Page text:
Regarding the question of whether voters would vote in person or have already voted in the election, the results were that roughly 70 percent of voters would vote in person, and that roughly 30 percent have already voted. This number holds, with very minor variation, among Republicans, Democrats, and Independents, and among men and women alike.
The deviance is within the age groups. The older the voter, the more likely he is to have voted already. 40.2 percent of voters over the age of 70 have already voted, according to the poll. This is compared to just 21 percent of those who are 30-49 years of age, and 25.7 percent of those between 18 and 29.
The big takeaway from this is that the trend is moving Republican, as Jacksonville proves yet again that it is most comfortable with center-right candidates. What some who project 2011 models on to this race miss is that Mike Hogan ran a hard- right campaign. Curry has not made that mistake, which has led Florida Democrats to base most of their attacks on creative interpretations of moves Curry made as RPOF chair, extrapolating those news items from three or four years ago as examples of Lenny Curry in 2015.
A secondary takeaway is that the endorsements of third-place mayoral and sheriff candidates Bill Bishop and Jimmy Holderfield have not translated into the delivery of votes that some expected. Especially when the Bishop endorsement went down, Democrats were projecting that Bishop endorsing Brown would be a “gamechanger.” The data from this poll simply does not support that interpretation. The candidates did cross party lines; however, empirical data indicates that their supporters did not follow them, confounding proponents of the “cult of personality” model.
With less than two weeks left in this race, both mayoral candidates are committed to strategies that have solidified since the first election. Curry will continue to stay positive with his messaging; Brown, meanwhile, clearly is responding to the attrition of Republican and Independent support by making rhetorical appeals to the traditional Democratic base.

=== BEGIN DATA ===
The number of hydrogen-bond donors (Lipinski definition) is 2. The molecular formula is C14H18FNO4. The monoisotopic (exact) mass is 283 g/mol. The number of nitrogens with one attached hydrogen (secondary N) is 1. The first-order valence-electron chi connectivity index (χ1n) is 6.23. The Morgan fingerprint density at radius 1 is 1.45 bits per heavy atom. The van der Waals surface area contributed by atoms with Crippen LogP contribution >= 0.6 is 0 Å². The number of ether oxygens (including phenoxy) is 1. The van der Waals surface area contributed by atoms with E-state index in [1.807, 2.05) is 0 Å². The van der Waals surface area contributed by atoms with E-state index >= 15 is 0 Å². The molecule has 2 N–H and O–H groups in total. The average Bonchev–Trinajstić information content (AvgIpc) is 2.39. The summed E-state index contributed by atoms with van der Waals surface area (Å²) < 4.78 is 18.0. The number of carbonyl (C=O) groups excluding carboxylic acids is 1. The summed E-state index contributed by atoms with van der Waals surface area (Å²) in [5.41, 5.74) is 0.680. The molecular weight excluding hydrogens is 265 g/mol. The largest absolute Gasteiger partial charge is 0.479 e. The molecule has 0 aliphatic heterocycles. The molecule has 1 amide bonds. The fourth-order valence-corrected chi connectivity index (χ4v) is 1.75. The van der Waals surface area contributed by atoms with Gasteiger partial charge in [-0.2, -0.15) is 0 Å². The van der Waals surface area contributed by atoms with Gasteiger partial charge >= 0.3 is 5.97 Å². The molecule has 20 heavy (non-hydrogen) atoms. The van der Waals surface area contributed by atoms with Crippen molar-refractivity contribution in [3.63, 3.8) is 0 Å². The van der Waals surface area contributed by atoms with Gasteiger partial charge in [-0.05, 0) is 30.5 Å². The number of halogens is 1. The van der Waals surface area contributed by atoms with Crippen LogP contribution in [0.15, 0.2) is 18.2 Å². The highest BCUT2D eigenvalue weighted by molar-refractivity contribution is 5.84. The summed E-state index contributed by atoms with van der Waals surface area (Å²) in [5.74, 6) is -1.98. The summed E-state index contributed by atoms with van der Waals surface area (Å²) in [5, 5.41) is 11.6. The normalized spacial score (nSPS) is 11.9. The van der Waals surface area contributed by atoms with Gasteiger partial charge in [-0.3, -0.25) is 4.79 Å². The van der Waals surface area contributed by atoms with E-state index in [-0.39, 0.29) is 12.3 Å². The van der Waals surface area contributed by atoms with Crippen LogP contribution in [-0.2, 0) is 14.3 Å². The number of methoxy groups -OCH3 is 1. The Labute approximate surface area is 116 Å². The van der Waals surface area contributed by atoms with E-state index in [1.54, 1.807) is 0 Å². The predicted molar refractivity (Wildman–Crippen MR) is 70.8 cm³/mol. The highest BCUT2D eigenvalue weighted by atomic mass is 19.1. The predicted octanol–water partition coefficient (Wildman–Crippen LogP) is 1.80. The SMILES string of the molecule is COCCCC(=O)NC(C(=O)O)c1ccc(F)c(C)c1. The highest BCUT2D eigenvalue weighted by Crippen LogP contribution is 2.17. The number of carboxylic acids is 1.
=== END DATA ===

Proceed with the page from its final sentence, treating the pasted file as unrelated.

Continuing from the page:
That is a strategy that is fraught with peril. The Democratic coalition in Jacksonville does not necessarily have shared interests. Socially conservative black Democrats want different policy outcomes than white liberals, especially relative to LGBT rights and other issues. Expect continued triangulation from the Brown campaign, with segmented messaging across all media, as a way of keeping the base in line and stopping them from either undervoting or sitting out the election altogether. The Brown campaign made a calculated decision to recalibrate its messaging in the wake of John Delaney endorsing Curry, and it is an open question whether the current staff will be able to successfully pull that play off.
Will the Jacksonville media notice and report on such? Their willingness or ability to do so could have a direct bearing on the mayoral and sheriff’s races, as well as the City Council contretemps down the ticket.